I looked over it briefly and it is indeed very valuable.

It was listed in the wiki page, but the link was to the former home of it.
I have updated it.

Since nobody has claimed this module, I will start working on this module tomorrow Saturday.
Is that OK?

Please, please, I would love more comments and ideas. Will start asking for reviews once I have some code to show.

Thanks,
Luis





On 13 September 2013 00:57, Bardur Arantsson <spam@scientici



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Re: lib: Is anybody working on the datetime library?

Chris Peterson
In reply to this post by Luis de Bethencourt
A Rust datetime library has been on my to-do list for a long time. :)

JSR-310 is a very complete solution, but it carries a lot of Java
baggage. C++11's std::chrono library [1] defines a smaller API for time
points and durations without calendars (i.e. the hard part).
std::chrono's API might be more "rustic" than JSR-310's because C++ and
Rust have operator overloading.

I strongly recommend reading Erik Naggum's "The Long, Painful History of
Time" [2] about Common Lisp's support for the "concept of time as humans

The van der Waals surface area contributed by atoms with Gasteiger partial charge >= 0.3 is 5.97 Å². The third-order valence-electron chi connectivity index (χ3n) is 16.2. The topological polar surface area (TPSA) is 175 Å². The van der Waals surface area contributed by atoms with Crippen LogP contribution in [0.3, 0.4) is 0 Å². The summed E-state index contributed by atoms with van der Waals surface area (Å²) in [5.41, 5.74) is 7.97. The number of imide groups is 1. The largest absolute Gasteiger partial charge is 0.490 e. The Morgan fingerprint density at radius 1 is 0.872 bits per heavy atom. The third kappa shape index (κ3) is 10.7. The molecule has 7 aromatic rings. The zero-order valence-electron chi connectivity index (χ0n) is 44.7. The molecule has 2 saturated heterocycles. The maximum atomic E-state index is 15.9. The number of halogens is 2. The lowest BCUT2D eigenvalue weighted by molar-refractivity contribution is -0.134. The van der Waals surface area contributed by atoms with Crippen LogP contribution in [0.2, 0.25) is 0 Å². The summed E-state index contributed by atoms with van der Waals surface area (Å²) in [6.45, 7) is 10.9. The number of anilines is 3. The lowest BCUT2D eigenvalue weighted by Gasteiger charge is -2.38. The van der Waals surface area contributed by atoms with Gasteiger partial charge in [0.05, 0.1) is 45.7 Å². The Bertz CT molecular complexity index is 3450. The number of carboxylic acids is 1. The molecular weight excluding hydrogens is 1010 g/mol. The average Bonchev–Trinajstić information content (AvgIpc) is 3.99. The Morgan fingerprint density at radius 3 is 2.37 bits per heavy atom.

experience it."  :)

[1] http://msdn.microsoft.com/en-us/library/hh874757.aspx
[2] http://naggum.no/lugm-time.html


chris
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Re: lib: Is anybody working on the datetime library?

Luis de Bethencourt
Hello Chris,

That article by Erik Naggum looks deeply interesting. Just loaded it to read in bed in a few hours tonight.

Thanks for your input. Might ask you a few questions in the near future.

Luis


On 19 September 2013 20:57, Chris Peterson <[hidden email]> wrote:
A Rust datetime library has been on my to-do list for a long time. :)

JSR-310 is a very complete solution, but it carries a lot of Java baggage. C++11's std::chrono library [1] defines a smaller API for time points and durations without calendars (i.e. the hard part). std::chrono's API might be more "rustic" than JSR-310's because C++ and Rust have operator overloading.

I strongly recommend reading Erik Naggum's "The Long, Painful History of Time" [2] about Common Lisp's support for the "concept of time as humans experience it."  :)

[1] http://msdn.microsoft.com/en-us/library/hh874757.aspx
[2] http://naggum.no/lugm-time.html


chris

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[hidden email]